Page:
Fitting based on objective measures
Since this method was developed for Nucleus implants the terminology in this section is Nucleus® focused.
The idea that there exist objective measures that correlate well enough with psychophysical data to allow a fitting based on such objective measures is an attractive one. The most obvious candidate for this is Neural Response Telemetry (NRT™). NRT is a method whereby the Electrically Evoked Compound Action Potential (ECAP) is measured using only a Nucleus implant, external speech processor and a PC. One might suppose that the ECAP threshold (lowest stimulation level that elicits a visible ECAP) has some relation to the map T- and/or C-levels. Similar measures are possible with other manufacturer’s devices.
Unfortunately, research shows that the direct correlation between T and C levels and ECAP threshold is not good enough to warrant a map based directly on ECAP thresholds. For example, Brown et al. (2000) found only a moderate correlation between T (r=0.55) and C (r=0.57) levels and ECAP thresholds, other authors found similar numbers (see Cafarelli Dees et al., 2005 for recent data). Also with different objective measures (E-ABR, stapedius reflex, etc) only weak correlation are generally found (see, for example, Brown et al., 2000).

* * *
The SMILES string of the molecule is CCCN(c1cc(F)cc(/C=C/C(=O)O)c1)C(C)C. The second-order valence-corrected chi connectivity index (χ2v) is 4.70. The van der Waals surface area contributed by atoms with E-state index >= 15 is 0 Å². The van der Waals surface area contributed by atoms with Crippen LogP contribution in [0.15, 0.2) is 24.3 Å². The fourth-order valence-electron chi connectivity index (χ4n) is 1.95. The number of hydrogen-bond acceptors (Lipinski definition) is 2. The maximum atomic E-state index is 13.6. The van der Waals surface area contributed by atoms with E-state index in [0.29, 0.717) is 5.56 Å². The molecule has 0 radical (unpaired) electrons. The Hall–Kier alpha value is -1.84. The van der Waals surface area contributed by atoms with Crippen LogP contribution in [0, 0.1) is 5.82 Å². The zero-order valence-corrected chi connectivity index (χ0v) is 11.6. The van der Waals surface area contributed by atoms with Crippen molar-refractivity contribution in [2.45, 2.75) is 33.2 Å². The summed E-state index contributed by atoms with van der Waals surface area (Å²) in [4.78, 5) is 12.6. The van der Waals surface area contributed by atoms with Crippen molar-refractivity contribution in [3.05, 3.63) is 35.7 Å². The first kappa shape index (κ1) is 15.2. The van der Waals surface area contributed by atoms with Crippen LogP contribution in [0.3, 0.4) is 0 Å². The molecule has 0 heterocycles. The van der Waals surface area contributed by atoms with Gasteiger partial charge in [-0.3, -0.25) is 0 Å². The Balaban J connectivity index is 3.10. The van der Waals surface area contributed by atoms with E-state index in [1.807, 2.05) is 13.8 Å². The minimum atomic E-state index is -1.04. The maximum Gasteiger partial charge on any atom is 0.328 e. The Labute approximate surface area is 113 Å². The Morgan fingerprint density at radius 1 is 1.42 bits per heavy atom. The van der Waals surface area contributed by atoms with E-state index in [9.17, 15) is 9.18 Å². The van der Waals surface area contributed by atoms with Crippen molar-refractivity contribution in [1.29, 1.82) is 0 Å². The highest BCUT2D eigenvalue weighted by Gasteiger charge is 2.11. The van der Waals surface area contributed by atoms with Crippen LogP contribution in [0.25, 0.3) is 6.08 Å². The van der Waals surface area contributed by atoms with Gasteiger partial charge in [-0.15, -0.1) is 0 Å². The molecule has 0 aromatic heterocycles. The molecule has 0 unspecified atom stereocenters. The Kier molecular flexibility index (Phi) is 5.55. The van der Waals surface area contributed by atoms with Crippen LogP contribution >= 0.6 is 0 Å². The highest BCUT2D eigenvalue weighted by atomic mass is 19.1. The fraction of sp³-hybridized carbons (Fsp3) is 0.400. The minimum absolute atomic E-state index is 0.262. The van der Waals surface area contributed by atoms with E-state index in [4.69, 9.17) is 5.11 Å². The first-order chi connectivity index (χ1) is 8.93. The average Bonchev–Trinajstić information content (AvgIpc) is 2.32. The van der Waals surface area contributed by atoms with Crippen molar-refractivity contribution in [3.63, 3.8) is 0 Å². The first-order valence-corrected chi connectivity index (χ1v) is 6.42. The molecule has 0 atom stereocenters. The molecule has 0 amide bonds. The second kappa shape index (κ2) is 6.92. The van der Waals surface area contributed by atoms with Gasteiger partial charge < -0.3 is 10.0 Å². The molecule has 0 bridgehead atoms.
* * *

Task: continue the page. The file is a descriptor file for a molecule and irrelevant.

There are two important reasons for this weak correlation:
1) The ECAP is a purely peripheral measure and does not take into account central loudness effects (summation, masking, etc).
2) The C-levels set in a map are highly subjective and differ between subjects and even between audiologists making the measurements. A variance analysis of a large dataset of clinical data showed that apart from subject and electrode, the CLINICIAN is the only significant factor determining C-level (van Dijk, unpublished data). This means that it may not even be useful to correlate objective data to C-level data, and one must focus purely on performance results.
Recent data indicate that higher order evoked potentials may have a better correlation with psychophysical methods.
The above discussion shows that it is very difficult to determine what the best fitting method is, certainly the best fitting method is not necessarily the one that gives the best prediction of classical T and C levels, since it is not clear at all if we can take this as a golden standard, besides, T and C levels contain a high level of arbitrarily and subjectivity.
The best evaluation of a new fitting method remains the clinical performance in terms of speech understanding and client satisfaction; this means that fitting studies take time and require care.
The following items are related